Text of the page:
Sheldon C. Good, executive director of The Mennonite, Inc., interviewed Ibram X. Kendi about antiracism and the church by email Sept. 3. The interview, edited for clarity, appears below. The editorial in the October issue of The Mennonite, available here, includes part of the interview.
Kendi is author of How to Be an Antiracist. He won the 2016 National Book Award for Nonfiction for his book Stamped from the Beginning. He is the founding director of the Antiracist Research and Policy Center at American University in Washington, D.C.
1. You make the case in How to Be an Antiracist that the word “racist” has been removed from its proper usage. How did that happen?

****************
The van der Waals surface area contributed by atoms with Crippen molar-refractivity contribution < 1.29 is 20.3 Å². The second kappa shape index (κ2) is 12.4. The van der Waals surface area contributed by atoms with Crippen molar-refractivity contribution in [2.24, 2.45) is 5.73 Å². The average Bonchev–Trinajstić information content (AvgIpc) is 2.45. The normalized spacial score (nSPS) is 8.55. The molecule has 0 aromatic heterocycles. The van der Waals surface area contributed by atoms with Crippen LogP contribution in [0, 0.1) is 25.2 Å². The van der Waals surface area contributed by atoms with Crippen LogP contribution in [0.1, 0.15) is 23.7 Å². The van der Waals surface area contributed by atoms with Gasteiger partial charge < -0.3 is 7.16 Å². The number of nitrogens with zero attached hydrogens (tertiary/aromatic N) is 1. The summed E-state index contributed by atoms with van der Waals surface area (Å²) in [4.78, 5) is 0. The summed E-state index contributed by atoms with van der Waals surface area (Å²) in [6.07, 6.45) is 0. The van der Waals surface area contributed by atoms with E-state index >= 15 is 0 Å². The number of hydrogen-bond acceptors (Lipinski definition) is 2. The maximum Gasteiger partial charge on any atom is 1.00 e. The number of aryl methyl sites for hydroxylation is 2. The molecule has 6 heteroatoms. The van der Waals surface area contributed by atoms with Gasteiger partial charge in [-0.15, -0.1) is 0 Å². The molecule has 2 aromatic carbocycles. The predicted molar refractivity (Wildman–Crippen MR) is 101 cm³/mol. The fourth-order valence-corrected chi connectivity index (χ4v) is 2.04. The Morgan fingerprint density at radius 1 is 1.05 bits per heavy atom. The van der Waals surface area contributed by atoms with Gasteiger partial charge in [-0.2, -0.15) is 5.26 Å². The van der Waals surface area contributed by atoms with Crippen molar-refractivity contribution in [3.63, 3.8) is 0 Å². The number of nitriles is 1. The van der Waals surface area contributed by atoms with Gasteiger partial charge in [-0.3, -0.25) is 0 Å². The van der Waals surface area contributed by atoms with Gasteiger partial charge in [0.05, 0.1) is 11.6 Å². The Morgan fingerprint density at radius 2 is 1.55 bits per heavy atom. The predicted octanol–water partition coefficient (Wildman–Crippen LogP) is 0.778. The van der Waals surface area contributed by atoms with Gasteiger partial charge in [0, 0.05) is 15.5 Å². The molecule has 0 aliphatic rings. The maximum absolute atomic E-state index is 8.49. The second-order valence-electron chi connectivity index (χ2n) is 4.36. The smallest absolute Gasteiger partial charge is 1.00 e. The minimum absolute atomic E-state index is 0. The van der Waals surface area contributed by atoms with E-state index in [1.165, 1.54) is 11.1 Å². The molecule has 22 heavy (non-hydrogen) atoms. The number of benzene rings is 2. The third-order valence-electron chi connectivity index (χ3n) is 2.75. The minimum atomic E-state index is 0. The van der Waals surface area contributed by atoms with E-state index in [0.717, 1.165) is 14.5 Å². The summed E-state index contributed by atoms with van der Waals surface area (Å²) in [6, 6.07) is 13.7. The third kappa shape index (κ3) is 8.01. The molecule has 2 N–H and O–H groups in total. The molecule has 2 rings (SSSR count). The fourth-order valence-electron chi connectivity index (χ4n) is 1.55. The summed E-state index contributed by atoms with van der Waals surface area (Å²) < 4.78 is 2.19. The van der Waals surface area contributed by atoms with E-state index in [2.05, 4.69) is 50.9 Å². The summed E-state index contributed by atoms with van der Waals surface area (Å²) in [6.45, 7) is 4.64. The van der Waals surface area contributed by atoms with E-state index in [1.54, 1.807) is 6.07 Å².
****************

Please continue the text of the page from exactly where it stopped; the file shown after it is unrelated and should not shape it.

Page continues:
The most virulent racists define racist as anyone who uses the r-words, race or racism. They say, racist is a pejorative term, it is the equivalent of saying I don’t like you, as Richard Spencer once said. Anyone who categorizes people by race, who calls someone racist, is the real racist, they say. Obviously, they are deeply defensive, and deeply in denial. As such, they don’t want to be called racist. They shut down and close up when they do. Some racial reformers have agreed and view “racist” as an attack. So they don’t use the term either. But racist is a descriptive term, not an attack. It describes when a person is saying there is something wrong or right with a racial group. It describes when a person is supporting racist policy with their action or inaction. Continue reading “Interrogation of Everything”